North Stonington to Lease Gallup House to US Coast Guard Member | North of Stonington

NORTH STONINGTON — A push to convert the John Dean Gallup House space into a cultural center run by non-profit group Milltown Arts has gained momentum in recent weeks, and members of the Board of Selectmen voted on Monday in favor of approval of a short-term lease while volunteers explore viable future options for the site.

Board members voted unanimously on Monday to enter into a one-year lease agreement with a US Coast Guard Academy employee who is beginning a three-year assignment in the area. The tenant, a man in his twenties named Patrick, is described as an outdoor enthusiast who expressed a keen interest in gardening and hiking in his application.

The private lease will earn the city $1,600 in monthly rent, first coach Robert Carlson said, and the tenant will be responsible for all utilities, including heat, electricity and water. The tenant should move in as of July 1st.

“We told ratepayers a while ago that we were going to lease the property and as city leaders we have to stick to what they were told,” Carlson said. “This house is vacant and has not generated income for three years, and we have promised to remedy this.”

“I like the idea of ​​partnering with the Farmers’ Market, using this building for the arts, etc., but I don’t think the time is right,” he said.

The Gallup House, located at Hewitt Farm, is a historic 1750’s home with 4 bedrooms and 2.5 bathrooms, and the rental will include the lower level of the coach house located next to the main house.

The decision went against the initial recommendations of the Hewitt Farm subcommittee, which interviewed four eligible candidates before ultimately recommending that the city rent the property to longtime North Stonington resident Marilyn Mackay after receiving applications following a request for proposals earlier this year.

Sub-committee members had chosen Mackay as the property’s potential long-term tenant – after several years of vacancies, the town went looking for a potential long-term rental – but the quick efforts of local volunteers with Milltown Arts, growing interest in cultural events in the community and outstanding attendance at North Stonington’s first-ever craft farmers market on the adjacent Hewitt Farm property across the street have forged a potential new future for Gallup House.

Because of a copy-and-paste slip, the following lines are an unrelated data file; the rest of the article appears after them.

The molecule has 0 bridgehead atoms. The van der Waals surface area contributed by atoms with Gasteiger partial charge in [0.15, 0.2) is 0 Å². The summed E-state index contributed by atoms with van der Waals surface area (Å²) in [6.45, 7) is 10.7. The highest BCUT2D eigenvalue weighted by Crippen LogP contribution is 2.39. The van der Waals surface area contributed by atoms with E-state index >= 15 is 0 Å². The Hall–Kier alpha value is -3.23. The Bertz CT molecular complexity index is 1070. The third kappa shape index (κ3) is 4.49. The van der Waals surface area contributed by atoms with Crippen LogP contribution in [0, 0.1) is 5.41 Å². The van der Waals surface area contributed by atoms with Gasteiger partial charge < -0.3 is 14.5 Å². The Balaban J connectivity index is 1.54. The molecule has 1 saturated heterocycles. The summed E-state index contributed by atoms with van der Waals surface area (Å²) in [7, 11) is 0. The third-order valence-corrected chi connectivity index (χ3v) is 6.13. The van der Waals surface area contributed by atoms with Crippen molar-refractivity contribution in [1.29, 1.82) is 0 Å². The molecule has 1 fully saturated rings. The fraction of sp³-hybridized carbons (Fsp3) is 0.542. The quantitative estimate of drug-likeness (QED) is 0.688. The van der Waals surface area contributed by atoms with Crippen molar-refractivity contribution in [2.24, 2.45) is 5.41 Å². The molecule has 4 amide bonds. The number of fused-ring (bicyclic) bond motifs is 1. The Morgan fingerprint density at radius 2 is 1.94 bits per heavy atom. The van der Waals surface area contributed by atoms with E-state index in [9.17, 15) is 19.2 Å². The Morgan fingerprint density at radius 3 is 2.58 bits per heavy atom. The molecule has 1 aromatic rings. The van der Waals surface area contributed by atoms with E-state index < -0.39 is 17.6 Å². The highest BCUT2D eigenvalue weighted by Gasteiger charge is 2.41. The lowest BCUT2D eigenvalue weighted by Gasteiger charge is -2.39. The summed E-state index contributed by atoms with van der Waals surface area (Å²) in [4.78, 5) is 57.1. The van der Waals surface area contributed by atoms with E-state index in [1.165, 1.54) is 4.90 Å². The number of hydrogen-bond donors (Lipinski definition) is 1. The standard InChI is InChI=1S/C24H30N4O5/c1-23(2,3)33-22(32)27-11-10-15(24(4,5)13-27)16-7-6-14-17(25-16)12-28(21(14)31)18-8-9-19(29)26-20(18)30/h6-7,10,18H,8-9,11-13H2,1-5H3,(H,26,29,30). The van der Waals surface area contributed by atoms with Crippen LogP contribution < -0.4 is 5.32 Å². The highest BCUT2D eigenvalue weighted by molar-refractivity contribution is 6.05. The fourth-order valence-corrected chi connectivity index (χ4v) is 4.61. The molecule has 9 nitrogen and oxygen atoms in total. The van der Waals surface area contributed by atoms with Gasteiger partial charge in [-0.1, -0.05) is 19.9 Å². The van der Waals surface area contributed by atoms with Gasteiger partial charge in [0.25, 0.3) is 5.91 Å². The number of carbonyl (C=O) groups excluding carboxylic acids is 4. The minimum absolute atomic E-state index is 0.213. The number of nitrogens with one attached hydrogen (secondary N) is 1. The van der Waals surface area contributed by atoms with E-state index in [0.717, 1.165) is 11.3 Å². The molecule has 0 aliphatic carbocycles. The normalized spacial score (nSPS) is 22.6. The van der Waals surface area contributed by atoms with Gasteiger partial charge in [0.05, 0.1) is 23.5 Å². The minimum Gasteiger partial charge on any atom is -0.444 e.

During the month, growing interest led to a surprise proposal from Milltown Arts volunteers who eventually offered to lease the property to help preserve the historic home while providing a cultural arts center that would sit next to the 109-acre Hewitt Farm. The problem, officials said, is that it has moved so quickly that there is currently no money to secure the property at this time.

Carlson, Selectmen Brett Mastroianni and Selectwoman K. Nicole Porter have each said they support the concept, and Porter has offered tenancy to the approved tenant as a potential short-term solution while the city and Milltown Arts explore whether a long-term partnership on site is a really viable option.

Porter said that in hiring from the U.S. Coast Guard professional, the city specifically selects someone more adaptable and able to relocate after a year or two if the city decides to move in a different direction.

“I’m afraid we’ll tie our hands with this building for several years when we could potentially use it in the near future as a major cultural center,” Porter said.

Carlson said he saw the possibility more likely in two years, but Porter and Mastroianni said they were hopeful that if efforts continued, Milltown Arts could be ready to potentially lease the property as early as a year. Officials warned it was still early in the process and it could potentially take time for the nonprofit to secure funding.

Mackay, a dedicated resident who has served the city in many capacities over the years, attended the meeting via Zoom and expressed frustration with the late decision to consider short-term options for the site, but said also stated that she understood the motive and reasoning and withdrew her candidacy. Already in her 80s, Mackay said she was not interested in moving again in a year or two and hoped her next home would be her last.

Mastroianni said he was weighing the lease hold, a request originally made by Porter who asked for opinions on a 6-month wait before offering to lease the property instead, and agrees with a vision to long term to make the house a cultural centre. He said he was in favor of returning to the subject in a year to see how realistic such a project could be.

“I like the idea that we have a one-year lease in place and will reevaluate at the end of the year to see if we made the right choice,” Mastroianni said. “We will still be in that role then, and then we can respond to it again.”

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